Skip to main content

An Encana pump jack stands near Rockyford, Alberta, in this June 30, 2009 file photo.Todd Korol

The energy sector was hit with the latest in a string of selloffs, as investors wagered that further losses in battered oil markets will mean more cuts to spending, staff and growth ambitions.

The industry's woes, which began about a year ago as global crude markets weakened, are spreading through much of the commodity-heavy Canadian economy, and that played a role in pulling the broad stock market to its lowest level of the year on Thursday.

The S&P/TSX Capped Energy Index, composed of shares of integrated oil companies, producers and oil field service providers, sank 2.6 per cent. It has fallen to depths not seen since 2004 as markets fret over the industry's ability to generate enough cash flow to maintain output and service debt while U.S. oil hovers precariously just above $40 (U.S.) a barrel. That is down about 30 per cent in less than two months.

"That continued pessimism seems to be metastasizing into other elements of the Canadian equity market," said Les Stelmach, portfolio manager at Franklin Bissett Investment Management. "Whether there are real consequences to other businesses really depends. Certainly from a stock-market perspective, you're seeing that with things as diverse as the REITs [real estate investment trusts], the banks – even telecom, which is usually a place where people go to hide, is selling off."

For the oil patch, investors appear convinced that any recovery is a long way off, especially amid some analysts' predictions that crude could still fall to the low $30s per barrel, equalling the lows of the financial crisis nearly seven years ago. The question is how deep companies may still cut, after months of reductions to work forces, capital spending and dividends.

Notable losers on the day included Athabasca Oil Corp., down 7 per cent; Encana Corp. and Cenovus Energy Inc., down about 3 per cent each; and Crescent Point Energy Corp., sinking more than 4 per cent. At its Thursday close of $14.07, Crescent Point was fetching less than half the value of its last share issue in late May. The company cut its dividend and capital spending last week, blaming the rapid fall in crude prices.

Mr. Stelmach pointed out the company made its tough moves partly in response to investor worries about its unsustainable dividend yield and the potential for debt to pile up, calling the stock's drop since then "patently ridiculous."

"They're in a much better position than many of their peers, and yet the stock has been very weak," he said.

Oil sands producers, which have the industry's highest operating costs, are particularly pressured. Canadian Oil Sands Ltd., the largest interest owner in the sprawling Syncrude Canada Ltd. mining and synthetic crude project, spelled out how it is losing money on every barrel.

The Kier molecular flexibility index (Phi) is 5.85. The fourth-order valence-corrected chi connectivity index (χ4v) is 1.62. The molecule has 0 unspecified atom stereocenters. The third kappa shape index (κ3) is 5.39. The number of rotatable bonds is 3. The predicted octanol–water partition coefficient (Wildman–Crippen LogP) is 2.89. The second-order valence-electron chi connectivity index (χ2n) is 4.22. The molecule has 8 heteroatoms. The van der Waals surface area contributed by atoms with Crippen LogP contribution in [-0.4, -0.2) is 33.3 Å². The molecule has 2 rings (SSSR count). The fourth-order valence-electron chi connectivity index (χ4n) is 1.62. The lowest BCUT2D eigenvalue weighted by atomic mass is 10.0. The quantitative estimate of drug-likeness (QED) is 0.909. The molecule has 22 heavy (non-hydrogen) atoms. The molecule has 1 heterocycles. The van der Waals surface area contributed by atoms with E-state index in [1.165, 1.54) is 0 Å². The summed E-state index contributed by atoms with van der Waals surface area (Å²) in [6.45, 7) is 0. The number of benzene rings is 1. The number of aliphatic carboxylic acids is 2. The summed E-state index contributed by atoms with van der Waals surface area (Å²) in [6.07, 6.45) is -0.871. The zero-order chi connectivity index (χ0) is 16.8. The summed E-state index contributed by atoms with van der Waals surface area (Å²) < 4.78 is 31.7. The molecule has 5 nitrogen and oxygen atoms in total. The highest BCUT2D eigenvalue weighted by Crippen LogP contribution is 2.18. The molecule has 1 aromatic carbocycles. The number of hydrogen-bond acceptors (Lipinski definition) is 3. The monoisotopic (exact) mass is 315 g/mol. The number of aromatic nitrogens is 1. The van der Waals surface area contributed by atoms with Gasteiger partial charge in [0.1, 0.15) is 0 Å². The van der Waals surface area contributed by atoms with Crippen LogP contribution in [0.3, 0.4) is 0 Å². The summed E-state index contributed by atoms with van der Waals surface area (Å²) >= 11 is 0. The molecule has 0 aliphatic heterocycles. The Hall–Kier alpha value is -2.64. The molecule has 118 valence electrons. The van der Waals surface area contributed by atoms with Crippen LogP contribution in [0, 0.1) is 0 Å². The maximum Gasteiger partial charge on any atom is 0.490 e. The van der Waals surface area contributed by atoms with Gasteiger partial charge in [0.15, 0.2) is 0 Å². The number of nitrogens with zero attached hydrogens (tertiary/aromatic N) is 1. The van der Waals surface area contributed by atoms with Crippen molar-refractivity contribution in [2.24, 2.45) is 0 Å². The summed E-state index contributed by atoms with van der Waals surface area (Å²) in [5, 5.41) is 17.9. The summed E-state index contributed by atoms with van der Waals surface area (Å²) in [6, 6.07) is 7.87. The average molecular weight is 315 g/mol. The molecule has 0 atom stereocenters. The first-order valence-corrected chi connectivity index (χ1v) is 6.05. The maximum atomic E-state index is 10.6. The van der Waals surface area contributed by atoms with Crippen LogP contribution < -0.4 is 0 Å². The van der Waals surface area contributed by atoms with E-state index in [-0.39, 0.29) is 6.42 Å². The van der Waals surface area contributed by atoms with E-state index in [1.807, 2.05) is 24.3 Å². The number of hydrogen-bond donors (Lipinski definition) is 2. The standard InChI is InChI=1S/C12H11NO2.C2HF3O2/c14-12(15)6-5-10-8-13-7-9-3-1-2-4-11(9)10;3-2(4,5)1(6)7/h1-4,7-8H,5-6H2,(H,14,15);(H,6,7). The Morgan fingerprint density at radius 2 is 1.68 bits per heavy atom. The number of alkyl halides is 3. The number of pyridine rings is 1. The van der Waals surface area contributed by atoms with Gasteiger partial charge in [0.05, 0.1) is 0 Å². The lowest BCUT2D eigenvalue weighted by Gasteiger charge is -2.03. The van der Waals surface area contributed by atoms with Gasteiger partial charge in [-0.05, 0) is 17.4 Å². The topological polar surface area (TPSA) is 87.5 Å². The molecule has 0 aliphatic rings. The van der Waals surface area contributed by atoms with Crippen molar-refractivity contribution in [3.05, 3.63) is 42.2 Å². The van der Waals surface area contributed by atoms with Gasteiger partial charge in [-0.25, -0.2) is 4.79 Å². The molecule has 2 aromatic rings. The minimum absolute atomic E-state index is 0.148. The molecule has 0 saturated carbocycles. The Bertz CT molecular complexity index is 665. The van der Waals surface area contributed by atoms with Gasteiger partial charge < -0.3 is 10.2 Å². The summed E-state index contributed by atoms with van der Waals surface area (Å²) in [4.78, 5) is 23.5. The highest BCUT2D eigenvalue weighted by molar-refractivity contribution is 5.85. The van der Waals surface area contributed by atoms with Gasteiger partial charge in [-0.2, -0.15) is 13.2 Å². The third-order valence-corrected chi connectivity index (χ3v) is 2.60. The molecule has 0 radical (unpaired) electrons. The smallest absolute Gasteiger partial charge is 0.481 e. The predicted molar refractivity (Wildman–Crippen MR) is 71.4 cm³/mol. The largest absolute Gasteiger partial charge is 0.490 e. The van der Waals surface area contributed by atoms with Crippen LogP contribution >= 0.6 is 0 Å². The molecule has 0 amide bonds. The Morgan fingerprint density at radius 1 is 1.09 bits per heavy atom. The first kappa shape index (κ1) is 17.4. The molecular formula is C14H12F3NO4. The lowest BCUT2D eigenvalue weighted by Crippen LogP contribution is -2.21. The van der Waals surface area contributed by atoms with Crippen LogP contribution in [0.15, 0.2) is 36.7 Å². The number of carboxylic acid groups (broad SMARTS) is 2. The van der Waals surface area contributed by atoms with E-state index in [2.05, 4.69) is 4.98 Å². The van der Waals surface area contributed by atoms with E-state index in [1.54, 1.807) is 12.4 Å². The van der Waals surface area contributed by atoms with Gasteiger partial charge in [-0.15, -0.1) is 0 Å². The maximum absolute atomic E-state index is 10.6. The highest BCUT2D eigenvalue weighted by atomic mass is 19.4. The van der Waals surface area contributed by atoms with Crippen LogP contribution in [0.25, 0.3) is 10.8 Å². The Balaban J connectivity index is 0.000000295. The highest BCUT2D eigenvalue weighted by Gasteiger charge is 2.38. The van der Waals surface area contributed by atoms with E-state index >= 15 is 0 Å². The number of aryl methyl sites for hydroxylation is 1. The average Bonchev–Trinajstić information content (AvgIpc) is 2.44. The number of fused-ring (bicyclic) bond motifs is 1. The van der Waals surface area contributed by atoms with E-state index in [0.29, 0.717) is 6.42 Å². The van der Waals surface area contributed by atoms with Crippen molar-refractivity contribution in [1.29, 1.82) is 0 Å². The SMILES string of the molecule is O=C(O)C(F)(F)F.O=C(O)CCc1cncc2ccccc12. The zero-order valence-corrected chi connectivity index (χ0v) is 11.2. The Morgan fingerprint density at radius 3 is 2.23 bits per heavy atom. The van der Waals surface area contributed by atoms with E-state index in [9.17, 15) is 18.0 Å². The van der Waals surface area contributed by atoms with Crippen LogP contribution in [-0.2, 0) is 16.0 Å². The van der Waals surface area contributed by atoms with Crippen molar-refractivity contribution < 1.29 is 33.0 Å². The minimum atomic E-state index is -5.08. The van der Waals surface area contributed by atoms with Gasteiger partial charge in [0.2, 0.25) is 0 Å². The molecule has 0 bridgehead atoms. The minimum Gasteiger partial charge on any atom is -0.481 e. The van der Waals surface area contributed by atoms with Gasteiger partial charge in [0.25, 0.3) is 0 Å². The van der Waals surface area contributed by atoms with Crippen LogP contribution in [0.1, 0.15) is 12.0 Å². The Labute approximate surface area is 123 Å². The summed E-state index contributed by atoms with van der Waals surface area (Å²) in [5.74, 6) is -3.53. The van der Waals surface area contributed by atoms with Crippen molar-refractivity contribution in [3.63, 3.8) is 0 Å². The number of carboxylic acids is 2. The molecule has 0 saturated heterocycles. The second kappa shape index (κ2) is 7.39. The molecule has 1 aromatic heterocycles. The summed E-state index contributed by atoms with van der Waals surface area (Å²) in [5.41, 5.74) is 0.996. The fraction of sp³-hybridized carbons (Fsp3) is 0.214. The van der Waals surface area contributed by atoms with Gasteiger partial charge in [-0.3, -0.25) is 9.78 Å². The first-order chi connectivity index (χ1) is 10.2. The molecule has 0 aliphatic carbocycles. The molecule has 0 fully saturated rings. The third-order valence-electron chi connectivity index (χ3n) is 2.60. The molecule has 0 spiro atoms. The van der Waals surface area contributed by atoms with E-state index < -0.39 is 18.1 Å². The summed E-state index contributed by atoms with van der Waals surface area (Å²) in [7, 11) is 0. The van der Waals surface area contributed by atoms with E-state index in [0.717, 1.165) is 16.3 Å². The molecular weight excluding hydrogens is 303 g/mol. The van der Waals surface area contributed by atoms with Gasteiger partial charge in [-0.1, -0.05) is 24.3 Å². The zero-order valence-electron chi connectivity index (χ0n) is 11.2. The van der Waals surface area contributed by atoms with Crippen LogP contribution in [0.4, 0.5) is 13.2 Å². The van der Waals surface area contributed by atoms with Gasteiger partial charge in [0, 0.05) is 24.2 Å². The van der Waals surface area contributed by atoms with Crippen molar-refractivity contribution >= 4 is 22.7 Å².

In a slide from a corporate presentation this week, the company said Syncrude's operating expenses, maintenance costs, royalties and development capital total $46 per barrel. Add Canadian Oil Sands' expenses, such as interest and overhead, and the break-even climbs to $50.

Despite a glut of supply, oil sands producers such as Syncrude, as well as those that pump steam into the ground so the bitumen flows to the surface in wells, would find it a much more costly and risky proposition to shut off operations, as companies could damage bitumen reservoirs. Meanwhile, they require money to keep flowing.

"[Steam-driven production] and mining are high fixed-cost operations. So you get little benefit from shutting in for short periods of time, because the producer keeps all the costs but now has no revenue," said Samir Kayande, analyst at ITG Investment Research. Producers' other options are to lay off more staff and try to cut costs further by seeking concessions from suppliers, he said.

Some producers of conventional oil have shut off wells this year, a move often seen as a drastic quest for relief when costs are higher than revenue, said FirstEnergy Capital Corp. analyst Michael Dunn.

"We could definitely see some more shut-ins of old, low-rate, high [operating-cost] conventional oil wells. Additionally, capital expenditure for conventional drilling this winter will likely be lower than last winter," Mr. Dunn said. "Asset sales are another option, but arguably not much of an option given the depressed valuations that most assets would likely garner in this market."

Behind the fall in stock prices is an overall swoon in commodities around the world as European demand has weakened and China, previously seen as almost impervious to global market gyrations, has devalued the yuan, raising new questions about the health of its economy. The Bloomberg Commodity Index, a basket of energy, agricultural, metals and soft commodities such as sugar, has fallen below levels of the 2008-09 financial crisis, showing how vulnerable the Canadian economy is to the global turmoil.

Report an error

Editorial code of conduct

Tickers mentioned in this story